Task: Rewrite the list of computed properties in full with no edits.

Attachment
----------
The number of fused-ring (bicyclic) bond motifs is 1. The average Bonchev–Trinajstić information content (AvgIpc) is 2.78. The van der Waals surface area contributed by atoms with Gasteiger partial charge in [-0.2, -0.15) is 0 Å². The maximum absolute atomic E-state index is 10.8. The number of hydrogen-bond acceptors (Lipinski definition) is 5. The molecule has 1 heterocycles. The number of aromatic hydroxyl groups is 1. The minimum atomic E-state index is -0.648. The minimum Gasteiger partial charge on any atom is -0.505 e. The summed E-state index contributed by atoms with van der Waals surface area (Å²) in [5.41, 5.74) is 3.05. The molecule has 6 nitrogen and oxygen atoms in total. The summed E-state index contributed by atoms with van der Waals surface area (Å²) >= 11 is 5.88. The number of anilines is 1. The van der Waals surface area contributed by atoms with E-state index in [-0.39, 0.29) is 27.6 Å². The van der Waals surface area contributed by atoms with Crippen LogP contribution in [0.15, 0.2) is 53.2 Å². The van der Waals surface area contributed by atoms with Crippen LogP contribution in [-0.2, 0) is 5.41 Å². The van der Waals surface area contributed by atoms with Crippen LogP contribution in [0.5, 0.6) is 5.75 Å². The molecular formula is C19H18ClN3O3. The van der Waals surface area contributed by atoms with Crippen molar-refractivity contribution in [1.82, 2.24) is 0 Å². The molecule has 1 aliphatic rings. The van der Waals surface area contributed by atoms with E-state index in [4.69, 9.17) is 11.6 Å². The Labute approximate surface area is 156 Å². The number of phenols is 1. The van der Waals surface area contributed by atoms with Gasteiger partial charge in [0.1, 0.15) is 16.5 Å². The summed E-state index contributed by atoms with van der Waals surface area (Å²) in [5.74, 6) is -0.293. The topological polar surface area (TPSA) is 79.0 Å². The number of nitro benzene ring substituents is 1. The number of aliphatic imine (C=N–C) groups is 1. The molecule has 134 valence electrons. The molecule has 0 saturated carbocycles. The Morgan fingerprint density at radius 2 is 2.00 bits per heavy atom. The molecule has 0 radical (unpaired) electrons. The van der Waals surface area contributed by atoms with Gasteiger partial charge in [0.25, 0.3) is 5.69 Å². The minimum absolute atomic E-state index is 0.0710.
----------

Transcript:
The number of fused-ring (bicyclic) bond motifs is 1. The average Bonchev–Trinajstić information content (AvgIpc) is 2.78. The van der Waals surface area contributed by atoms with Gasteiger partial charge in [-0.2, -0.15) is 0 Å². The maximum absolute atomic E-state index is 10.8. The number of hydrogen-bond acceptors (Lipinski definition) is 5. The molecule has 1 heterocycles. The number of aromatic hydroxyl groups is 1. The minimum atomic E-state index is -0.648. The minimum Gasteiger partial charge on any atom is -0.505 e. The summed E-state index contributed by atoms with van der Waals surface area (Å²) in [5.41, 5.74) is 3.05. The molecule has 6 nitrogen and oxygen atoms in total. The summed E-state index contributed by atoms with van der Waals surface area (Å²) >= 11 is 5.88. The number of anilines is 1. The van der Waals surface area contributed by atoms with E-state index in [-0.39, 0.29) is 27.6 Å². The van der Waals surface area contributed by atoms with Crippen LogP contribution in [0.15, 0.2) is 53.2 Å². The van der Waals surface area contributed by atoms with Crippen LogP contribution in [-0.2, 0) is 5.41 Å². The van der Waals surface area contributed by atoms with Crippen LogP contribution in [0.5, 0.6) is 5.75 Å². The molecular formula is C19H18ClN3O3. The van der Waals surface area contributed by atoms with Crippen molar-refractivity contribution in [1.82, 2.24) is 0 Å². The molecule has 1 aliphatic rings. The van der Waals surface area contributed by atoms with E-state index in [4.69, 9.17) is 11.6 Å². The Labute approximate surface area is 156 Å². The number of phenols is 1. The van der Waals surface area contributed by atoms with Gasteiger partial charge in [0.1, 0.15) is 16.5 Å². The summed E-state index contributed by atoms with van der Waals surface area (Å²) in [5.74, 6) is -0.293. The topological polar surface area (TPSA) is 79.0 Å². The number of nitro benzene ring substituents is 1. The number of aliphatic imine (C=N–C) groups is 1. The molecule has 134 valence electrons. The molecule has 0 saturated carbocycles. The Morgan fingerprint density at radius 2 is 2.00 bits per heavy atom. The molecule has 0 radical (unpaired) electrons. The van der Waals surface area contributed by atoms with Gasteiger partial charge in [0.25, 0.3) is 5.69 Å². The minimum absolute atomic E-state index is 0.0710.